13.
Value Health ; 21(10): 1176-1185, 2018 10.
Artigo em Inglês | MEDLINE | ID: mdl-30314618

RESUMO

OBJECTIVES: To use real-world data to develop a flexible generic decision model to predict cost, life expectancy, and quality-adjusted life-years (QALYs) for follicular lymphoma (FL) in the general patient population. METHODS: All patients newly diagnosed with FL in the UK's population-based Haematological Malignancy Research Network (www.hmrn.org) between 2004 and 2011 were followed until 2015 (N = 740). Treatment pathways, QALYs, and costs were incorporated into a discrete event simulation to reflect patient heterogeneity, including age and disease management. Two scenario analyses, based on the latest National Institute for Health and Clinical Excellence (NICE) guidelines (rituximab induction therapy for newly diagnosed asymptomatic patients and rituximab maintenance therapy for patients between treatments), were conducted and their economic impacts were compared to current practice. RESULTS: Incidence-based analysis revealed expected average lifetime costs ranging from £6,165 [US$7,709] to £63,864 [US$79,862] per patient, and average life expectancy from 75 days to 17.56 years. Prevalence-based analysis estimated average annual treatment costs of £60-65 million [US$75-80 million], accounting for approximately 10% of the United Kingdom's annual National Health Service budget for hematological cancers as a whole. Assuming that treatment effects reported in trials are applicable to all patient groups, scenario analyses for two recent NICE guidelines demonstrated potential annual cost savings for the United Kingdom that ranged with uptake frequency from £0.6 million to £11 million [US$0.75-2.75 million]. CONCLUSIONS: Costs, survival, and QALYs associated with FL vary markedly with patient characteristics and disease management. Allowing the production of more realistic outcomes across the patient population as a whole, our model addresses this heterogeneity and is a useful tool with which to evaluate new technologies/treatments to support healthcare decision makers.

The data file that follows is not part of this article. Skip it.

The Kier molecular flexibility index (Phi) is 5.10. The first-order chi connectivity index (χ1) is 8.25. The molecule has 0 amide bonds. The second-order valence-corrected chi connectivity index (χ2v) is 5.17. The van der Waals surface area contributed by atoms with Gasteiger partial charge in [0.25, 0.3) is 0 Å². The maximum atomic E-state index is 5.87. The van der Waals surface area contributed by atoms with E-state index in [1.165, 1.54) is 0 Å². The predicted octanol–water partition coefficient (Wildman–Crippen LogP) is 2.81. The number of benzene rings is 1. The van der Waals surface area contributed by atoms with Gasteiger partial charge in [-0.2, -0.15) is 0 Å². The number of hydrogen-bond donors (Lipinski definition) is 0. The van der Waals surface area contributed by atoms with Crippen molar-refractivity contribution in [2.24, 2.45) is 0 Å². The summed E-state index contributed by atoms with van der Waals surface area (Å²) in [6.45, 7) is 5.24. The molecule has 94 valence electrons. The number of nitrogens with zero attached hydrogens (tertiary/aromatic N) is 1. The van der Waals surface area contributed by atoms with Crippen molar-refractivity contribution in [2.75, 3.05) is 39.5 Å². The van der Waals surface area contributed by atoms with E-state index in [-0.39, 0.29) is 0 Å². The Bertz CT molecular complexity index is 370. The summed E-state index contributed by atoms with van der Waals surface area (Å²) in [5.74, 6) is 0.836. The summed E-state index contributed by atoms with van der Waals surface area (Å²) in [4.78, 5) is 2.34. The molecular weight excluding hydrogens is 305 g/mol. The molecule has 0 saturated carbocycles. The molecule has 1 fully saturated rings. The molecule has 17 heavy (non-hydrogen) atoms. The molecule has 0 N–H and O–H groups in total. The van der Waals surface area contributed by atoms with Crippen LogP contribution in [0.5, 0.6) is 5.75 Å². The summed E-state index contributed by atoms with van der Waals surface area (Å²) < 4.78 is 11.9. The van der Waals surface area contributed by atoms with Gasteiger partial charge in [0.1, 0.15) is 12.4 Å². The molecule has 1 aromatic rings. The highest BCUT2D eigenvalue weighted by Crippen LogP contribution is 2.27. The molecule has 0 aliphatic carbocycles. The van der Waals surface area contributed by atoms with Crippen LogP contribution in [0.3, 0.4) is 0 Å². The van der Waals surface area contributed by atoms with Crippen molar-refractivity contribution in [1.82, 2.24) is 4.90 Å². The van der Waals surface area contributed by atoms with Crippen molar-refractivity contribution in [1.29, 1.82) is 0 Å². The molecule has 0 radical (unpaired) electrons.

Assuntos
Análise Custo-Benefício/tendências , Técnicas de Apoio para a Decisão , Expectativa de Vida/tendências , Linfoma Folicular/economia , Vigilância da População , Anos de Vida Ajustados por Qualidade de Vida , Adulto , Idoso , Idoso de 80 Anos ou mais , Análise Custo-Benefício/métodos , Feminino , Previsões , Humanos , Linfoma Folicular/mortalidade , Linfoma Folicular/terapia , Masculino , Pessoa de Meia-Idade , Vigilância da População/métodos , Estatística como Assunto/métodos , Estatística como Assunto/tendências , Reino Unido/epidemiologia
14.
Eur J Epidemiol ; 2018 May 14.
Artigo em Inglês | MEDLINE | ID: mdl-29761423

RESUMO

Advanced parental age has been associated with adverse health effects in the offspring including childhood (0-14 years) acute lymphoblastic leukemia (ALL), as reported in our meta-analysis of published studies. We aimed to further explore the association using primary data from 16 studies participating in the Childhood Leukemia International Consortium. Data were contributed by 11 case-control (CC) studies (7919 cases and 12,942 controls recruited via interviews) and five nested case-control (NCC) studies (8801 cases and 29,690 controls identified through record linkage of population-based health registries) with variable enrollment periods (1968-2015). Five-year paternal and maternal age increments were introduced in two meta-analyses by study design using adjusted odds ratios (OR) derived from each study. Increased paternal age was associated with greater ALL risk in the offspring (ORCC 1.05, 95% CI 1.00-1.11; ORNCC 1.04, 95% CI 1.01-1.07). A similar positive association with advanced maternal age was observed only in the NCC results (ORCC 0.99, 95% CI 0.91-1.07, heterogeneity I2 = 58%, p = 0.002; ORNCC 1.05, 95% CI 1.01-1.08). The positive association between parental age and risk of ALL was most marked among children aged 1-5 years and remained unchanged following mutual adjustment for the collinear effect of the paternal and maternal age variables; analyses of the relatively small numbers of discordant paternal-maternal age pairs were not fully enlightening. Our results strengthen the evidence that advanced parental age is associated with increased childhood ALL risk; collinearity of maternal with paternal age complicates causal interpretation. Employing datasets with cytogenetic information may further elucidate involvement of each parental component and clarify underlying mechanisms.

15.
PLoS One ; 13(4): e0194788, 2018.
Artigo em Inglês | MEDLINE | ID: mdl-29617390

RESUMO